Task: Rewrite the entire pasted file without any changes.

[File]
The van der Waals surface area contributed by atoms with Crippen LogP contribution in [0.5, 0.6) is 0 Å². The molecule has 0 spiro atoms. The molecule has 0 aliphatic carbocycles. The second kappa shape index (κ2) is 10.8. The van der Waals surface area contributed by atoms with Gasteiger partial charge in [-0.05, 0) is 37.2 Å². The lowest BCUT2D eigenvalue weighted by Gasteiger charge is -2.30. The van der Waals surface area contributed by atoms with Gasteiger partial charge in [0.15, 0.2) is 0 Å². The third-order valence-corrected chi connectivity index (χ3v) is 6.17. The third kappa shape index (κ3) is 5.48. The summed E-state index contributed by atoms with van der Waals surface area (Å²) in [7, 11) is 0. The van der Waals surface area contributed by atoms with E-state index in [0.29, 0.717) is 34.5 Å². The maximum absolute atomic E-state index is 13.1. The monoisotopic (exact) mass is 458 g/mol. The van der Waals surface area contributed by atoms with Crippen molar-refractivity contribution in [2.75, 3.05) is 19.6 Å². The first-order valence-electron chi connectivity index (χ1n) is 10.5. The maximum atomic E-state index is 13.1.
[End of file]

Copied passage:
The van der Waals surface area contributed by atoms with Crippen LogP contribution in [0.5, 0.6) is 0 Å². The molecule has 0 spiro atoms. The molecule has 0 aliphatic carbocycles. The second kappa shape index (κ2) is 10.8. The van der Waals surface area contributed by atoms with Gasteiger partial charge in [-0.05, 0) is 37.2 Å². The lowest BCUT2D eigenvalue weighted by Gasteiger charge is -2.30. The van der Waals surface area contributed by atoms with Gasteiger partial charge in [0.15, 0.2) is 0 Å². The third-order valence-corrected chi connectivity index (χ3v) is 6.17. The third kappa shape index (κ3) is 5.48. The summed E-state index contributed by atoms with van der Waals surface area (Å²) in [7, 11) is 0. The van der Waals surface area contributed by atoms with E-state index in [0.29, 0.717) is 34.5 Å². The maximum absolute atomic E-state index is 13.1. The monoisotopic (exact) mass is 458 g/mol. The van der Waals surface area contributed by atoms with Crippen molar-refractivity contribution in [2.75, 3.05) is 19.6 Å². The first-order valence-electron chi connectivity index (χ1n) is 10.5. The maximum atomic E-state index is 13.1.